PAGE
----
The benefits of chocolate during pregnancy
In a study to be presented at the Society for Maternal-Fetal Medicine's annual meeting, The Pregnancy Meeting™, in Atlanta, researchers will present findings from a study titled, High-flavanol chocolate to improve placental function and to decrease the risk of preeclampsia: a double blind randomized clinical trial.
In light of previous studies showing conflicting results regarding the role of chocolate consumption during pregnancy and the risk of preeclampsia, this study set out to evaluate the impact of high-flavanol chocolate. Researchers conducted a single-center randomized controlled trial of 129 women with singleton pregnancy between 11 and 14 weeks gestation who had double-notching on uterine artery Doppler. The pregnant women selected were randomized to either high-flavanol or low-flavanol chocolate. A total of 30 grams of chocolate was consumed daily for 12 weeks and women were followed until delivery. Uterine artery Doppler pulsatility index was at baseline and 12 weeks after randomization. Preeclampsia, gestational hypertension, placenta weight, and birthweight were also evaluated.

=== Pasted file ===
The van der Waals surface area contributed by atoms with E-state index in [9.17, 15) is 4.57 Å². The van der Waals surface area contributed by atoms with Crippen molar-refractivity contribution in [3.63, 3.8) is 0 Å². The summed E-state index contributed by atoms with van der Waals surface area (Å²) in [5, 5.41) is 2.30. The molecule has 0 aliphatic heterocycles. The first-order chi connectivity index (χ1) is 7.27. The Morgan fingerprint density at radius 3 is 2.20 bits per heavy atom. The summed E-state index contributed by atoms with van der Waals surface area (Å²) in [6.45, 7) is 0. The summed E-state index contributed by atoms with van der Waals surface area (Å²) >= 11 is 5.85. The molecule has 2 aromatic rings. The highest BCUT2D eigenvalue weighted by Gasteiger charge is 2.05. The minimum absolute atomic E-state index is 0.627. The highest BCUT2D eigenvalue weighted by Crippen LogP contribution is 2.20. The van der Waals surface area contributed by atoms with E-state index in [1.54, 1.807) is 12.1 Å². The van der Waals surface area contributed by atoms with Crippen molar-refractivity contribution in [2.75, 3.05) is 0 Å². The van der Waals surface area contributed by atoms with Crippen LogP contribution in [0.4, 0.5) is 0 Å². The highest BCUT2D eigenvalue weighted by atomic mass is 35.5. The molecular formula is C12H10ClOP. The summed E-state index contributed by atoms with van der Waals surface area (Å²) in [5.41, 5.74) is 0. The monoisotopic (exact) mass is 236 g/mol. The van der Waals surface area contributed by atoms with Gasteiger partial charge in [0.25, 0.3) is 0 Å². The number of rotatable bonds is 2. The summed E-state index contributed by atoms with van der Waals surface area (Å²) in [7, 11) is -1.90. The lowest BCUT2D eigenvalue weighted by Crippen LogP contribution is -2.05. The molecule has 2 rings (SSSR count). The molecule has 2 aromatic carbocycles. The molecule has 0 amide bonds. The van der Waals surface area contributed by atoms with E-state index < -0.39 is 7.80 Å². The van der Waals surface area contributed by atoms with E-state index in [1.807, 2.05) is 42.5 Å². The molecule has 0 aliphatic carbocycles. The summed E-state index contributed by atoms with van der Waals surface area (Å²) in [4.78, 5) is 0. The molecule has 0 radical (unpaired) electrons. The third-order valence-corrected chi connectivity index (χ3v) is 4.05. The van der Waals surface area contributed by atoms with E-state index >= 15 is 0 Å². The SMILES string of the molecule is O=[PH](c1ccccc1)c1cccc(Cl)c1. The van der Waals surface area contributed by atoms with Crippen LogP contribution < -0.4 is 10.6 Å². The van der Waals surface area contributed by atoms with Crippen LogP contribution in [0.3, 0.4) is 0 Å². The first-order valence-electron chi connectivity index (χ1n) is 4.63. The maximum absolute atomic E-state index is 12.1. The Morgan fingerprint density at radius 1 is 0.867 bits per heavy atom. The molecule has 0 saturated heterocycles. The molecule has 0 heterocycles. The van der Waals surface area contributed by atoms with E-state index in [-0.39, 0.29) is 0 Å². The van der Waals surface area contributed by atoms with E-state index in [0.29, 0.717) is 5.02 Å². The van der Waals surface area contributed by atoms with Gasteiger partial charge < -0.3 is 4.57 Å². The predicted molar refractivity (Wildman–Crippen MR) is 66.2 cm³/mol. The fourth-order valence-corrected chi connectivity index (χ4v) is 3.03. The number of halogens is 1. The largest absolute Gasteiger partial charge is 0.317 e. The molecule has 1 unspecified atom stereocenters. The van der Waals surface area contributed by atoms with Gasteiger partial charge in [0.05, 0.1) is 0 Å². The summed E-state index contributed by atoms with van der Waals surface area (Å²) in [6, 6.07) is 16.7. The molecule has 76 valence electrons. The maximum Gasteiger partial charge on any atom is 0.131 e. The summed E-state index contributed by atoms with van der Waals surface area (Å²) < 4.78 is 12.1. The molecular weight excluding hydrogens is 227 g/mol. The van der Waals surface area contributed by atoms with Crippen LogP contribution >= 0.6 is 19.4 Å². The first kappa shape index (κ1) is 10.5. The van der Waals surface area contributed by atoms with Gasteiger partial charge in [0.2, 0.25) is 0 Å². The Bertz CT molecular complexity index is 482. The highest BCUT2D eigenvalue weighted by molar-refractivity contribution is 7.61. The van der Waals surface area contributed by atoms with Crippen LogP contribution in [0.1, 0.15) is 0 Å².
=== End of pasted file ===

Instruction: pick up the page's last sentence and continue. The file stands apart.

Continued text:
The result was that there was no difference in preeclampsia, gestational hypertension, placental weight or birthweight in the two groups; however, the uterine artery Doppler pulsatility index (a surrogate marker of blood velocity in the uterine, placental and fetal circulations) in both groups showed marked improvement that was much greater than expected in general population.
"This study indicates that chocolate could have a positive impact on placenta and fetal growth and development and that chocolate's effects are not solely and directly due to flavanol content," explained Emmanuel Bujold, M.D., one of the researchers on the study who will present the findings. Dr. Bujold and Dr. Sylvie Dodin, principal investigator of the trial, are with the Université Laval Québec City, Canada.
Study shows potential benefit of dark chocolate for liver disease patients
Doctors could soon be prescribing a dose of dark chocolate to help patients suffering from liver cirrhosis and from dangerously high blood pressure in their abdomen, according to new research presented at the International Liver Congress 2010, the Annual Meeting of the European Association for the Study of Liver in Vienna, Austria.